"He's Rupert Anthony Rhodes," Toshiro explained. "Been in the Marines since graduating high school, then moved on to the Armor Division of the Superhuman Armed Forces. Founded and ran War Machine USA before it got folded into the Stark-Kurosaki umbrella. Retired from active combat to be a SAF trainer. Has more medals than the Iron-Tech suits have weapon subroutines."

"Sounds like quite a guy," Eve, Sting, remarked.

"He is," Bobby replied. "He's a man I would have been honored to have the privilege of serving under."

"Doesn't justify him acting like a jackass to us," Brandon grumbled.

"He might have had a point," Cara remarked.

"Oh, sure, take his side," Owen muttered.

"We've been in a bad place lately," Cara answered. "I think Rhodes might be just what we need to get back on the top of our game."

"If we can put up with him, of course," Owen remarked snidely.

"I get the feeling he doesn't like you very much," Eve said to Toshiro.

"Understandable. I am the son of the man who took Stark Enterprises away from his father's best friend," Toshiro answered softly. "I'm used to blowback from my father's decisions."

"Not that fair, though," Bobby observed. "You're not your father. Why should you be blamed for what he does?"

"Because as Iron Man and as his son, I represent him," Toshiro replied. "What he does affects how I'm seen, and what I do affects how he's seen."

"By that virtue, shouldn't you be getting your dad all kinds of favorable publicity?" Owen asked. "You're a superhero. You save lives on a daily basis."

Toshiro sniffed. "Thanks for the compliment."

Within the headquarters of the New York X-Men cell, Peter Parker stared at the object in his hand. It was a black bracer with red sides and a digital clock face surrounded by what appeared to be a dial. The device was a modified version of the activation bracer for the costume he had initially made for Audrey. Contained within the bracer was a new, better costume – one incorporating the best of StarkTech innovations and with a two-way communication link that absolutely did not enable remote control of the suit. He'd learned his lesson. . . .

However, the costume hadn't been made by him. He could recognize vague elements of StarkTech in the suit, but the technology itself was far more advanced than anything he'd seen in his seventy-plus years of living. To an extent, it reminded him of the technology the would-be mutant messiah Cable had brought over from his time. That didn't necessarily mean he fully understood it, but like many scientists who didn't quite understand how certain technologies functioned, it didn't stop him from tinkering.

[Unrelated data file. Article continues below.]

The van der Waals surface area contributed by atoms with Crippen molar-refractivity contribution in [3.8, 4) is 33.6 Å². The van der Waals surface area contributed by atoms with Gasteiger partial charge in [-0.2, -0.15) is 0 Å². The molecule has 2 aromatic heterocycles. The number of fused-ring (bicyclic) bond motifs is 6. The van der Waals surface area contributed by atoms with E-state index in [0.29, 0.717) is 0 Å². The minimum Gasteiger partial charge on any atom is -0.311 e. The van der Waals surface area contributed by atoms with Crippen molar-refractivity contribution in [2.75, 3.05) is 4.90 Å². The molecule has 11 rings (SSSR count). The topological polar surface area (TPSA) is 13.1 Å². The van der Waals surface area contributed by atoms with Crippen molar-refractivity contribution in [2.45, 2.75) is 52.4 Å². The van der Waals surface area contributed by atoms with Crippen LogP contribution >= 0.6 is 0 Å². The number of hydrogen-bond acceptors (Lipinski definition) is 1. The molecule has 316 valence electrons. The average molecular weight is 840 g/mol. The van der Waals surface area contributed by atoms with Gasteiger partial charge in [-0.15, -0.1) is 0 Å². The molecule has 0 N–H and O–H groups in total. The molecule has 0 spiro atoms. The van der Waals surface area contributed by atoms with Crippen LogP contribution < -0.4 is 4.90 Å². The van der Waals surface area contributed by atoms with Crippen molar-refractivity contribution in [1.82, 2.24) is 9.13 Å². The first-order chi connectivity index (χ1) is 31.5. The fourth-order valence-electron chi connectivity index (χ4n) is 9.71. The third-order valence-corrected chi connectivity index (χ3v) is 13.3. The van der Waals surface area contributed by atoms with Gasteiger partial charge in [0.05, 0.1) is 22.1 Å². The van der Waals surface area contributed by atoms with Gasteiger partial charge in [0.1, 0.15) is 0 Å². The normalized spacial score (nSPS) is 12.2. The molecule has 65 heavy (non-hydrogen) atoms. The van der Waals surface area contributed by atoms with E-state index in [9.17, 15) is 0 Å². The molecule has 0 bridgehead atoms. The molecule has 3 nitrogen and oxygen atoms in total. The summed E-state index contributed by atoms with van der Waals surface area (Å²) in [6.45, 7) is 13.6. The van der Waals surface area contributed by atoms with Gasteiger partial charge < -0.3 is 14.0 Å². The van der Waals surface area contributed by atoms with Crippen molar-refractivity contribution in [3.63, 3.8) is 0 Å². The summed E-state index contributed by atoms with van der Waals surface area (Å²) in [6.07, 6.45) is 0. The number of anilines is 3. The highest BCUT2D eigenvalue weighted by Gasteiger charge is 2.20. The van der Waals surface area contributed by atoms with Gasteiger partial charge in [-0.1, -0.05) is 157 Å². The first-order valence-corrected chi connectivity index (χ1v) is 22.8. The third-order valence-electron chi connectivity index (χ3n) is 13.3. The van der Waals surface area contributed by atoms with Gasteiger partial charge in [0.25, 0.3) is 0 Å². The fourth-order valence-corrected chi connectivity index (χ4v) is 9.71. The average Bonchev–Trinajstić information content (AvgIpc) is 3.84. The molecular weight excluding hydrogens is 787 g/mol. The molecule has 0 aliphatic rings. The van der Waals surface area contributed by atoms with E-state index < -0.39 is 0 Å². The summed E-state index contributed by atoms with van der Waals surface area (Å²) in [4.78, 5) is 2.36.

"You've been staring at that thing since you woke up," Laura Kinney remarked.

"Yeah," Peter acknowledged. "It's . . . it's like and unlike anything I've seen before."

"Are you going to use it?" Laura inquired.

"No," Peter replied. "I'm thinking about giving it to Audrey."

"She's retired."

"I tried retiring. Multiple times. Never stuck. Always remembered what my Uncle Ben used to tell me."

"She's not a carbon copy of you."

"I know that. And I guess that's why I resented her so much. I saw her doomed to make the same mistakes I did and ruin her life the same way I did." He palmed his face briefly. "If I still believed in God, I'd be thanking Him right now that she didn't turn out that way. That she could come back . . ."

"What else would you thank Him for?"

"May. I'd thank Him for keeping May alive, for giving us the chance to be together again. It's just a shame she'll never know her mother."

"She has a mother," Laura observed.

"You mean Cuayin?" Peter asked.

"Yes. At least, that is how she sees her."

"If that's a mother-daughter relationship, it's a little too close for my liking."

"You think they're in love."

"It's possible. Not that I mind my daughter being a lesbian or bisexual or anything like that, but . . ."

"You're concerned it's with the same woman who tried to forcibly reshape the world according to her own desires and ambitions, in a manner not entirely unlike men such as Magneto and Apocalypse," Laura remarked.

"Yeah. I'm just not sure of the hold Cuayin has on May."

"She saved her. Twice. Bonds do form from that kind of thing."

Peter sighed. "Fine. Fine. I'll give them a chance. But if my spider-sense goes off . . ."